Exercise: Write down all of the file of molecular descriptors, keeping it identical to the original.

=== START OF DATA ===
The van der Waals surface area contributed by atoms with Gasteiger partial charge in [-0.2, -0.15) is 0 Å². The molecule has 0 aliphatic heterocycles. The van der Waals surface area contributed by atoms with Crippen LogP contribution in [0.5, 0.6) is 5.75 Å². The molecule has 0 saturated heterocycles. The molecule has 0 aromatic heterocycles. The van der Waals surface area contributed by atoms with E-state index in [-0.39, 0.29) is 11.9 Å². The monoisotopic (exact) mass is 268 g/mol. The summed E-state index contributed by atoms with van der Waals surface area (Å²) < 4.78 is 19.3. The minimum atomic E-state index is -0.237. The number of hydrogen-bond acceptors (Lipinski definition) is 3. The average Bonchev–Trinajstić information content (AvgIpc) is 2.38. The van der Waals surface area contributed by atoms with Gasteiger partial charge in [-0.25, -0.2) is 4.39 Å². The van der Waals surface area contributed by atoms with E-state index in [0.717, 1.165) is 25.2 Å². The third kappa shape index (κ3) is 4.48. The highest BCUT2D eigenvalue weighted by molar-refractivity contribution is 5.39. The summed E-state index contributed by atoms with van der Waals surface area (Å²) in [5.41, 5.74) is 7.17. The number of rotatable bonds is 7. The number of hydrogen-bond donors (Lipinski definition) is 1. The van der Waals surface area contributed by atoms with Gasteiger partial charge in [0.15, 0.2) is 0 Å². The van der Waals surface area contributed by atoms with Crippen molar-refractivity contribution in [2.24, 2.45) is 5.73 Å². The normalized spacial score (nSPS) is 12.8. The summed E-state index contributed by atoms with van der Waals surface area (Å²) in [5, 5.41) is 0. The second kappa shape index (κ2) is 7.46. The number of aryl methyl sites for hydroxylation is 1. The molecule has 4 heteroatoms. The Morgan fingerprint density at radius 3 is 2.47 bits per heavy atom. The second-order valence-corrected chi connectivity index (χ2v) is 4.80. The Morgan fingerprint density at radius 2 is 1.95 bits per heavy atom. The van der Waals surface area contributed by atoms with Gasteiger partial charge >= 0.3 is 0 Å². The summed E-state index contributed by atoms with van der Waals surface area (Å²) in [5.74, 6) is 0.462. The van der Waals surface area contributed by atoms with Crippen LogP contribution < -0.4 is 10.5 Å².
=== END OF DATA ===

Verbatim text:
The van der Waals surface area contributed by atoms with Gasteiger partial charge in [-0.2, -0.15) is 0 Å². The molecule has 0 aliphatic heterocycles. The van der Waals surface area contributed by atoms with Crippen LogP contribution in [0.5, 0.6) is 5.75 Å². The molecule has 0 saturated heterocycles. The molecule has 0 aromatic heterocycles. The van der Waals surface area contributed by atoms with E-state index in [-0.39, 0.29) is 11.9 Å². The monoisotopic (exact) mass is 268 g/mol. The summed E-state index contributed by atoms with van der Waals surface area (Å²) < 4.78 is 19.3. The minimum atomic E-state index is -0.237. The number of hydrogen-bond acceptors (Lipinski definition) is 3. The average Bonchev–Trinajstić information content (AvgIpc) is 2.38. The van der Waals surface area contributed by atoms with Gasteiger partial charge in [-0.25, -0.2) is 4.39 Å². The van der Waals surface area contributed by atoms with E-state index in [0.717, 1.165) is 25.2 Å². The third kappa shape index (κ3) is 4.48. The highest BCUT2D eigenvalue weighted by molar-refractivity contribution is 5.39. The summed E-state index contributed by atoms with van der Waals surface area (Å²) in [5.41, 5.74) is 7.17. The number of rotatable bonds is 7. The number of hydrogen-bond donors (Lipinski definition) is 1. The van der Waals surface area contributed by atoms with Gasteiger partial charge in [0.15, 0.2) is 0 Å². The van der Waals surface area contributed by atoms with Crippen molar-refractivity contribution in [2.24, 2.45) is 5.73 Å². The normalized spacial score (nSPS) is 12.8. The summed E-state index contributed by atoms with van der Waals surface area (Å²) in [5, 5.41) is 0. The second kappa shape index (κ2) is 7.46. The number of aryl methyl sites for hydroxylation is 1. The molecule has 4 heteroatoms. The Morgan fingerprint density at radius 3 is 2.47 bits per heavy atom. The second-order valence-corrected chi connectivity index (χ2v) is 4.80. The Morgan fingerprint density at radius 2 is 1.95 bits per heavy atom. The van der Waals surface area contributed by atoms with Gasteiger partial charge >= 0.3 is 0 Å². The summed E-state index contributed by atoms with van der Waals surface area (Å²) in [5.74, 6) is 0.462. The van der Waals surface area contributed by atoms with Crippen LogP contribution < -0.4 is 10.5 Å².